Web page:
Clement couldn't get much of anything going last year and the Badgers lose first-round OT Ryan Ramczyk, one of the best run-blockers in the country. This could be another year of the Wisconsin offense spinning their wheels. If not for their schedule, this would be the year they get unseated in the West. I vote they bring back this guy:
Digging through film and I found my favorite running back of all time
5'4", 200 lb Rufus Ferguson of Wisconsin pic.twitter.com/TnA3TYNe1X
— THICC KEN (@edsbs) August 24, 2017
The best shot of a Rutgers RB I could find in our database. [Barron]
|Gus Edwards (Miami FL)||59||290||4.9||1||1||9||9.0||0|
I think Robert Martin is a pretty good back, especially given the circumstances at Rutgers; he manages to plow ahead for five yards on a consistent basis even though there are rarely clean gaps to run through. So I was surprised to see that Miami (YTM) transfer Gus Edwards is the top back right now; while we may not get to see it on display against Michigan, I think this means Rutgers has two legitimately good running backs.
So that's one position down, 23 to go.
9. Air Force
The unfortunately named Timothy McVey (born before Oklahoma City, FWIW, but he should really go by Tim anyway) emerged over the course of last season as Air Force's best runner. When he gets a pitch on the edge, he's a serious big-play threat:
While AF loses their top three fullbacks, Parker Wilson looked good in spot snaps playing that role last year. Experienced depth is nonexistent, but that's generally the norm at a service academy; they should be able to plug-and-play a couple backs and keep their option offense churning at its usual pace.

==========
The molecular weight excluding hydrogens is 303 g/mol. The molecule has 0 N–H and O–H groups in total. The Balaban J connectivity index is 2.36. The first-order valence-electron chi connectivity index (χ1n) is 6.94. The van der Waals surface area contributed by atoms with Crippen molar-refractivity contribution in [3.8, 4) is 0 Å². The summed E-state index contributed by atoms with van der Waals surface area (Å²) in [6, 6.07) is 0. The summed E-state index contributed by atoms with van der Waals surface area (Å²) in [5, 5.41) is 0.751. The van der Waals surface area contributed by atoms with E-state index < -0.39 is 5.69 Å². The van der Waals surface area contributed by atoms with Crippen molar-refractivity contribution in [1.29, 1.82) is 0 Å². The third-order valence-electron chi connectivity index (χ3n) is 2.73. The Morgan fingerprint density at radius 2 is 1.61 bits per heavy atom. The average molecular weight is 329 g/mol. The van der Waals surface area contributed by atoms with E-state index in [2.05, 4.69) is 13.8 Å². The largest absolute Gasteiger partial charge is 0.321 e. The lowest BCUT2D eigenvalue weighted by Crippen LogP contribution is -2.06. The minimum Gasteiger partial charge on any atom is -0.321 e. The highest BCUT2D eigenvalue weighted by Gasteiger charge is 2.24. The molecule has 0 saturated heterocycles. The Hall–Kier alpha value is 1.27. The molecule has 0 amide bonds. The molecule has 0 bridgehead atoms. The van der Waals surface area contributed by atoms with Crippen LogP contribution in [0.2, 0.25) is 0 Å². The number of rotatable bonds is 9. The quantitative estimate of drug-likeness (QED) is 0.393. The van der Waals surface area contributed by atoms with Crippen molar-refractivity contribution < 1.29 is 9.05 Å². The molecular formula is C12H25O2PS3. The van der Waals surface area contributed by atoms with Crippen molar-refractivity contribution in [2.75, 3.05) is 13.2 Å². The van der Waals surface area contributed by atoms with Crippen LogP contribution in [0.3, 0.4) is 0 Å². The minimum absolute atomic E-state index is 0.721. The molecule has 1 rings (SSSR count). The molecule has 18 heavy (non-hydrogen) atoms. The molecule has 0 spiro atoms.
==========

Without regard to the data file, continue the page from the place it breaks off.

|DJ Knox (2015)||108||409||3.8||2||26||189||7.3||0|
Markell Jones had an excellent freshman year in 2015, averaging 5.2 YPC and rushing for ten touchdowns as the starting back, but he fell back to earth hard in his sophomore season. At his best, he's a solid all-purpose back, but last year's slump is cause for concern. DJ Knox, who's back after a year lost to injury, is expected to be the primary backup, and behind him is a pile of relatively indistinguishable guys. Purdue really needs Jones to return to his freshman form.
Indiana's streak of good running back play has probably petered out. Tevin Coleman and Jordan Howard provided some great years, then last year Devine Redding was productive, if not particularly efficient, before leaving early for the NFL Draft. (He went undrafted.)
As of yet, nobody has separated themselves from the pack. The leading returner is 260-pound sophomore Tyler "Big Bacon" Natee, who got most of his snaps as a Wildcat QB flanked by Zander Diamont—I'm skeptical he'll be more than a situational player. Scatback Mike Majette, a wide receiver in high school, probably boasts the best combination of running and receiving ability. A host of others, including a couple former walk-ons, also have a shot at cracking the two-deep.
The Bearcats lost lead back Tion Green, who mustered 4.7 yards per carry last year, and senior Mike Boone is now a no-doubt starter. Boone averaged 3.7 YPC in 2016 and showed little ability to make players miss in the open field; Cincinnati finished 112th in rushing S&P+. There's no proven depth behind Boone. This could get ugly.
Where Would Michigan Rank?
You could make a decent argument for Michigan to be anywhere from second to seventh on this list. I'd have them fourth for now, barely behind Michigan State, which has a more proven lead back and primary backup, though Michigan's depth and overall talent almost gets them above the Spartans. There isn't much separating the teams behind Penn State until you get to Wisconsin.